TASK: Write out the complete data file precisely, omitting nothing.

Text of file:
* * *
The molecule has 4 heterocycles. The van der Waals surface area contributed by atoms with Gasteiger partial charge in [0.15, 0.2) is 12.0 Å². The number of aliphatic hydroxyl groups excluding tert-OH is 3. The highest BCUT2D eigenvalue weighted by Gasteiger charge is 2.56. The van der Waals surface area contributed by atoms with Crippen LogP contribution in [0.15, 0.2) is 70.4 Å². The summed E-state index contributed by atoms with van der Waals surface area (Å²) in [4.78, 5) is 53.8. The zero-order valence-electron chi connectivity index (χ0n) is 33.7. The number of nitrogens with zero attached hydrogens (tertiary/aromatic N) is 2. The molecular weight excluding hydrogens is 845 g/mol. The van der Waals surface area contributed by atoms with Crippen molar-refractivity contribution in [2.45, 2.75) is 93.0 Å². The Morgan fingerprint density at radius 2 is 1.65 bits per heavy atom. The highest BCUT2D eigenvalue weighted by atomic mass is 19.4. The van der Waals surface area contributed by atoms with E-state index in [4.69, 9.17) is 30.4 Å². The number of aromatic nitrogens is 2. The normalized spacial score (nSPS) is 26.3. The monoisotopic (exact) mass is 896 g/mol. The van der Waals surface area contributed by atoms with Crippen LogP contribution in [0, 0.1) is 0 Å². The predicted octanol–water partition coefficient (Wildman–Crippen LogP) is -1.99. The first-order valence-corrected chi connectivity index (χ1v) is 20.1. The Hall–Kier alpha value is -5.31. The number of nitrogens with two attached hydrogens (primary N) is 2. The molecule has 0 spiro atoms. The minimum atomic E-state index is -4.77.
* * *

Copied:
The molecule has 4 heterocycles. The van der Waals surface area contributed by atoms with Gasteiger partial charge in [0.15, 0.2) is 12.0 Å². The number of aliphatic hydroxyl groups excluding tert-OH is 3. The highest BCUT2D eigenvalue weighted by Gasteiger charge is 2.56. The van der Waals surface area contributed by atoms with Crippen LogP contribution in [0.15, 0.2) is 70.4 Å². The summed E-state index contributed by atoms with van der Waals surface area (Å²) in [4.78, 5) is 53.8. The zero-order valence-electron chi connectivity index (χ0n) is 33.7. The number of nitrogens with zero attached hydrogens (tertiary/aromatic N) is 2. The molecular weight excluding hydrogens is 845 g/mol. The van der Waals surface area contributed by atoms with Crippen molar-refractivity contribution in [2.45, 2.75) is 93.0 Å². The Morgan fingerprint density at radius 2 is 1.65 bits per heavy atom. The highest BCUT2D eigenvalue weighted by atomic mass is 19.4. The van der Waals surface area contributed by atoms with E-state index in [4.69, 9.17) is 30.4 Å². The number of aromatic nitrogens is 2. The normalized spacial score (nSPS) is 26.3. The monoisotopic (exact) mass is 896 g/mol. The van der Waals surface area contributed by atoms with Crippen LogP contribution in [0, 0.1) is 0 Å². The predicted octanol–water partition coefficient (Wildman–Crippen LogP) is -1.99. The first-order valence-corrected chi connectivity index (χ1v) is 20.1. The Hall–Kier alpha value is -5.31. The number of nitrogens with two attached hydrogens (primary N) is 2. The molecule has 0 spiro atoms. The minimum atomic E-state index is -4.77.